Journal article

Bounded choices: The problematisation of longterm care for people ageing with an intellectual disability in rural communities

Ageing Disability Caregivers Rural and remote communities Rural health Parenting South Australia

The increasing longevity of people with an intellectual disability and concurrent ageing with their older parental carers is generating a problematisation of longterm social care in the community. In rural communities this problematisation is complicated by spacial distribution and paucity of specialist disability and aged care services to cater to the emerging needs of these families. In-depth interviews with six families in rural South Australia were conducted to explore their experiences of caring in the community and future post-parental care plan for their son/daughter with an intellectual disability. The data reveal how the gendered nature of care installs moral responsibility for care through maternal subjectivity and problematizes relinquishing that care. The relinquishing of care was also problematised by a delimited discourse on care transition with a foundation in uncertain futures and bounded choices for longterm post-parental care. Powerful normative constructions of the ‘good mother’ are therefore at the heart of the ‘carescape’ for intellectual disability and shape intersubjective relations between mothers and their sons/daughters, neoliberal community care policy and practices and emotions associated with caring. The ethic of care normalised in the context of this carescape legitimates the State’s limited provision of statutory services and supports for carers and people with disabilities. However, the increasing life-expectancy of people with intellectual disability and the age-related needs of their parental caregivers is problematizing this social service lacuna. The absence of clearly demarcated and suitable pathways for future care transition is an everyday lived uncertainty for older rural carers, subject to the agency of others and a concern that their son/daughter will enter into less desirable forms of care. Delimited agency and opportunity for those who give and receive care requires problematisation of the political, cultural and moral discourses through which longterm social care in the community is constituted.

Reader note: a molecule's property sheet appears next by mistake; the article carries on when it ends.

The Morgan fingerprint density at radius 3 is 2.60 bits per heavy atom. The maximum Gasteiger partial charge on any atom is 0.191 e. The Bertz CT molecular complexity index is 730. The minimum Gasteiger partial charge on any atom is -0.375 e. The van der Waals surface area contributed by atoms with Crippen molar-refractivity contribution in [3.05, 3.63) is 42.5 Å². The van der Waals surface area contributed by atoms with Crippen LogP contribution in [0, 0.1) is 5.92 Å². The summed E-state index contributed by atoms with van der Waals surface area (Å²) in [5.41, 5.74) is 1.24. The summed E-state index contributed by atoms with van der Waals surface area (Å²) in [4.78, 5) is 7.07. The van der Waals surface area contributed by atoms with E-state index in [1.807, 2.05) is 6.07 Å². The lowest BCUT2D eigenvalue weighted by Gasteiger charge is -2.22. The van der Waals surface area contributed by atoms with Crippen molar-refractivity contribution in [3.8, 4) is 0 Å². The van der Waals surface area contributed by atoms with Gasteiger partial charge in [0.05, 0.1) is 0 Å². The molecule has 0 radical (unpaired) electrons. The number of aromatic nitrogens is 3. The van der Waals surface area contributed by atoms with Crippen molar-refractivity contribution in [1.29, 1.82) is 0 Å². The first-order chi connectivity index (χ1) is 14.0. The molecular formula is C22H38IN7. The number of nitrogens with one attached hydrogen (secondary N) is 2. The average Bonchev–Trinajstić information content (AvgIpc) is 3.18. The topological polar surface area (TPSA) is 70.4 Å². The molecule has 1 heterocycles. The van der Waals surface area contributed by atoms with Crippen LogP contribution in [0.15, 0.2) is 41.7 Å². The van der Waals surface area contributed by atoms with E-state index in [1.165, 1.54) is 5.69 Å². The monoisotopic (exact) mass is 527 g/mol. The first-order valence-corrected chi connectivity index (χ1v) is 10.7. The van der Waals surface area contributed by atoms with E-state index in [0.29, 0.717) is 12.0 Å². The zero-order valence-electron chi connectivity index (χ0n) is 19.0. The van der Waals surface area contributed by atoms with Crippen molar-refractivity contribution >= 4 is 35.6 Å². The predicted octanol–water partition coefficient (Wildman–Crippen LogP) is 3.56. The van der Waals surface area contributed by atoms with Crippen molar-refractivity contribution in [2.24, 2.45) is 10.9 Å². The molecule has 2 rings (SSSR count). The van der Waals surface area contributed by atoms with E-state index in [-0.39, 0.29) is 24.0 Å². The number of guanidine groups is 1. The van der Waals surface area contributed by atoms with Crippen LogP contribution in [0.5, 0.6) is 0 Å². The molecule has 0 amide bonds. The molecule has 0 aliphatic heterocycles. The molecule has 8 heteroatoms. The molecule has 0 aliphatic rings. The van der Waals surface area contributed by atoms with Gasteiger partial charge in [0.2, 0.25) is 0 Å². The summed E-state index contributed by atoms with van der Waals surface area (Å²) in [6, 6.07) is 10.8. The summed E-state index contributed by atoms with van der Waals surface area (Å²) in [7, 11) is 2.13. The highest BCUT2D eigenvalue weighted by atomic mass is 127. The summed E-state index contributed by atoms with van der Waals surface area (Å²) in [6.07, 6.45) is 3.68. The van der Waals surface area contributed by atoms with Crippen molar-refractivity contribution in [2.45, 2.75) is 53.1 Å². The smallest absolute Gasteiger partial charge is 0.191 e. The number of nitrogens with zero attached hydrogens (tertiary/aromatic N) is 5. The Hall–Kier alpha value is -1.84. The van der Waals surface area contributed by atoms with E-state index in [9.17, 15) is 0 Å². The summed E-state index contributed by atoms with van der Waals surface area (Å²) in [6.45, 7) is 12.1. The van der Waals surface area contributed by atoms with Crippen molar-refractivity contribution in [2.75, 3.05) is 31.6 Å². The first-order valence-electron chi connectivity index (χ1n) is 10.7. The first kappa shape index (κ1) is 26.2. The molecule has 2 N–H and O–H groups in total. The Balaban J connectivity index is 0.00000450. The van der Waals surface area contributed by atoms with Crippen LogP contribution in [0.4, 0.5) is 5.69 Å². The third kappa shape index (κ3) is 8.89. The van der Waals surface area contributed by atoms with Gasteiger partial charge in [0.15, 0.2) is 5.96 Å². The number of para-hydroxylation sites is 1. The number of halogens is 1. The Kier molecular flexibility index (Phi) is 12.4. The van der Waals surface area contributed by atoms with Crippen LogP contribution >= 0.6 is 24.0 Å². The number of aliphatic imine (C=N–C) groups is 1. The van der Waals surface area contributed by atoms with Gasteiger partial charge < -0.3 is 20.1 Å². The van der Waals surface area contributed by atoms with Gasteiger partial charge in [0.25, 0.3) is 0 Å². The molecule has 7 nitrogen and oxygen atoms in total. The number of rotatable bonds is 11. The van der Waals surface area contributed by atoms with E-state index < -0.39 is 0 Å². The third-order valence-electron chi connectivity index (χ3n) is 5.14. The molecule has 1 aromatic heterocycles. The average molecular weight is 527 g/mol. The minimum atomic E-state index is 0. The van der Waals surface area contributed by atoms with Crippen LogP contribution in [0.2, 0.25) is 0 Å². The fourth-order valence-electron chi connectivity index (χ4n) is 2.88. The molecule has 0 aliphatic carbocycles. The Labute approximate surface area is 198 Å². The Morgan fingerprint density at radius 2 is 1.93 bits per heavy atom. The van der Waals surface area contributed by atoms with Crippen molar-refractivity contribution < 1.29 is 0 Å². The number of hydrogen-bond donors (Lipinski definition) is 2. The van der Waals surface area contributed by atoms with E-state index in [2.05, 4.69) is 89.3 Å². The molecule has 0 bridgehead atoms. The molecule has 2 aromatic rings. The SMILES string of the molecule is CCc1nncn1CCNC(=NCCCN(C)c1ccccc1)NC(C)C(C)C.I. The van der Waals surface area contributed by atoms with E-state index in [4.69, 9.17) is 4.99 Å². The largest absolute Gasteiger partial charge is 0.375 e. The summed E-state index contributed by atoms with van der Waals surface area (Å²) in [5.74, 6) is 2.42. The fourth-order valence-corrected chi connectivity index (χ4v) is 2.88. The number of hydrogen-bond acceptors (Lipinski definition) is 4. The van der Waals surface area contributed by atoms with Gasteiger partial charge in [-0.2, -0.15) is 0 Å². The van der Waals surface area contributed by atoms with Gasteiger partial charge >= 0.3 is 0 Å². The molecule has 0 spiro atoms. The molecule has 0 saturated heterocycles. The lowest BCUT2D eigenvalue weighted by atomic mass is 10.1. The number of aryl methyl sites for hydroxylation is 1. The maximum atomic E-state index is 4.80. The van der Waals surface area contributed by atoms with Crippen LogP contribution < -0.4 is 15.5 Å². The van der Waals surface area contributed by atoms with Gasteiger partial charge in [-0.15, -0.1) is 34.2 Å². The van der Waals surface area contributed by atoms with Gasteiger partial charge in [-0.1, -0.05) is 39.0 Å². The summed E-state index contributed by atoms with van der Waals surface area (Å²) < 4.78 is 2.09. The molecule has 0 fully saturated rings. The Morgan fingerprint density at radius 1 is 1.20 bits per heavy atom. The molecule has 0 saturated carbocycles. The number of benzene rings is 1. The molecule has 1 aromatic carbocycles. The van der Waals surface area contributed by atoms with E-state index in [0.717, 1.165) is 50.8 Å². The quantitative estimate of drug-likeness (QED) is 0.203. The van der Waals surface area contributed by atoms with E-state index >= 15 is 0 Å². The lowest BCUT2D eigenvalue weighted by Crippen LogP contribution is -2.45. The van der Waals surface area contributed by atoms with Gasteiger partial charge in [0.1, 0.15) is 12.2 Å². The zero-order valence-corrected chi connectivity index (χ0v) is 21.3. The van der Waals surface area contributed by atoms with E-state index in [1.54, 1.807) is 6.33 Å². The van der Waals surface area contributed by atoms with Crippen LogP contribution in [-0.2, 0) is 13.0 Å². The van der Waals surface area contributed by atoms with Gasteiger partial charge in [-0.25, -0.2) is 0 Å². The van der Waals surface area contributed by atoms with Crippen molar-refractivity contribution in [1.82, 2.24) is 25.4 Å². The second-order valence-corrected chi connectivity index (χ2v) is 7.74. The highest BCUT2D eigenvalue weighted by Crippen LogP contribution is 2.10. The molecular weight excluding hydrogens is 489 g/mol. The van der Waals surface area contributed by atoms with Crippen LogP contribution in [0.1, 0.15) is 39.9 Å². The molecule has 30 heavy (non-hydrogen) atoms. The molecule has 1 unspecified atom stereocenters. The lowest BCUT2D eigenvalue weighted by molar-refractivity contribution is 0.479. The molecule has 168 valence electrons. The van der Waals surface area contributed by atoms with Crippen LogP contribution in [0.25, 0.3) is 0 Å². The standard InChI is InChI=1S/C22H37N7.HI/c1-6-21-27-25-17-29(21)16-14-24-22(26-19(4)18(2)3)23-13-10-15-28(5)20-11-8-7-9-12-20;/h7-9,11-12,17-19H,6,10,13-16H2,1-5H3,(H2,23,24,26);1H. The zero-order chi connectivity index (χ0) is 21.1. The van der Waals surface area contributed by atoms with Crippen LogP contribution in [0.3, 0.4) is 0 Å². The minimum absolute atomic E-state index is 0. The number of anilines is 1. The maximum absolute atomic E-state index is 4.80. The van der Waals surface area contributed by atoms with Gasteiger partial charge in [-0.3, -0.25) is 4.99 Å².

Publication Details